Tips to Cope with Homesickness - Christian Family Solutions


Anita Smith, LPCC

As a college student, it is normal to be homesick! The adjustment and transition to college is both exciting and anxiety provoking. Homesickness is a yearning for and a grieving over the loss of what is familiar and secure. It is a loss of people—family and friends—and a loss of places and routines that are familiar. Homesickness is the realization that life back at home continues on without you. The good news is that homesickness is normal and it does go away…eventually.

The main difference between depression and homesickness is that depression sufferers find both college and home awful, whereas with homesickness, college can feel awful while home may be seen with rose-colored glasses.


Some symptoms of homesickness include:

  • Apprehension
  • Preoccupation with home-focused thoughts
  • Depressed feelings
  • Anxiety
  • Obsessive thoughts
  • Minor physical ailments


Some common thoughts and anxieties are:

  • How do I fit in?
  • Others seem to be managing fine.
  • I miss home.
  • I miss my family, pets, friends, bedroom, etc.
  • I am alone.
  • Will I make friends?


The timing of homesickness can be:

  • Several weeks before leaving home
  • The first few weeks of school
  • After the first few weeks of school
  • Later in the academic year
  • After the holiday break
  • At the start of the second academic year


You might feel more homesick if:

  • There is a greater distance from home
  • You have a sense of anticlimax at finally arriving at the university after working toward it for so long
  • The decision to come to the university was not entirely your choice
  • Your expectations about the university are not being met
  • Your work load is high, and you have no control over your work load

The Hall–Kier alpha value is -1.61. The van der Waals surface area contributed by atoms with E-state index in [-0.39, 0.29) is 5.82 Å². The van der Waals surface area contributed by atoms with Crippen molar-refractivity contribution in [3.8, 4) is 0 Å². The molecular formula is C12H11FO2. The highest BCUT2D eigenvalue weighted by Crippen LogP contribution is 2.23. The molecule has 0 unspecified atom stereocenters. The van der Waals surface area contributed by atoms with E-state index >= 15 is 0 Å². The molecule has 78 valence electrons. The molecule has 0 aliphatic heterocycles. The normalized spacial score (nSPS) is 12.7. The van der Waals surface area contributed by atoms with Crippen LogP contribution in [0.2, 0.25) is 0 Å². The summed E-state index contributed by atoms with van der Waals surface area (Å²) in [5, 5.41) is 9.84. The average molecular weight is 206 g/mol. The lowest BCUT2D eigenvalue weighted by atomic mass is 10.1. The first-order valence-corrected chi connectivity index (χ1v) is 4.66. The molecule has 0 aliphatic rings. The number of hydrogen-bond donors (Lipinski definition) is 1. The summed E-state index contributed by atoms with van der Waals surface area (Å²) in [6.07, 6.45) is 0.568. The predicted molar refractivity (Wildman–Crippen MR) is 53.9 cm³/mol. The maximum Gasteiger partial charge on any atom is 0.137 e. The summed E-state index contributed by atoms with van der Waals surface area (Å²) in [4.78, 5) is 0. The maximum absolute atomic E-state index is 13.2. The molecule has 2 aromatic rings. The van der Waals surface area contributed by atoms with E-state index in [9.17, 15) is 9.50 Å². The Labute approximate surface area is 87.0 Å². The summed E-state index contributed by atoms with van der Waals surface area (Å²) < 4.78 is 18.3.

• Family members at home are not well and happy
  • There is a contrast in lifestyle with roommates or others


Here are some things to do that may help with homesickness: 

  • Accept that things will be different.
  • Bring a piece of home, like familiar things and favorite music.
  • Focus on what you are gaining.
  • Know that you are not alone—other people feel this way, too.
  • Keep in touch; it is OK to call home.
  • Plan a visit.
  • Talk about your feelings.
  • Talk with someone—friends or tutor, supervisor, chaplain, nurse, counselor, or RA.
  • Encourage friends and family to come visit you.
  • Allow yourself to feel sad and homesick, at least for a little while.
  • You are allowed to have fun and enjoy your new setting—it is not disloyal to those you miss.
  • Establish a realistic balance between work and leisure.
  • Get enough sleep.
  • Eat appropriately.
  • Make contacts and friends through shared activities, sports, clubs, and societies. Find something that interests you.
  • Give yourself time to adjust.
  • Do not rush into any major decisions about staying or leaving.
  • Seek advice.
  • Introduce yourself to others.
  • Establish a routine; arrange for regular study time.
  • Make plans to go out and try new things.
  • Arrange to meet someone for lunch and/or dinner.
  • Take one day at a time. Today is the only day you need to cope with now.
  • Create a study group.
  • Do not give up the things you love to do, like a hobby, sport, exercise, or even reading (other than a textbook). Make time for things you enjoy.
  • Explore the town with someone.
  • Take a walk/get some exercise.
  • Recognize that you are taking positive risks.
  • Leave your door open when you are in your room.
  • Get out in the hall and meet someone.
  • Volunteer for something.
  • Set small realistic goals.
  • Have a good cry.
  • Build in time to relax.
  • Avoid risky situations.
  • Tackle minor problems as they come up.
  • Set up a counseling appointment and talk to someone.
  • Pray for God to guide and comfort you.


If you know a college student who is struggling with homesickness, many colleges have a counselor on campus or a nearby pastor. Our counselors at Christian Family Solutions also have experience in helping college students and their families through challenging life transitions.

To find a clinic location near you or inquire about our online counseling services through our Member Assistance Program or via video through our telehealth program, please call 800-438-1772. You can also click here to request an appointment.

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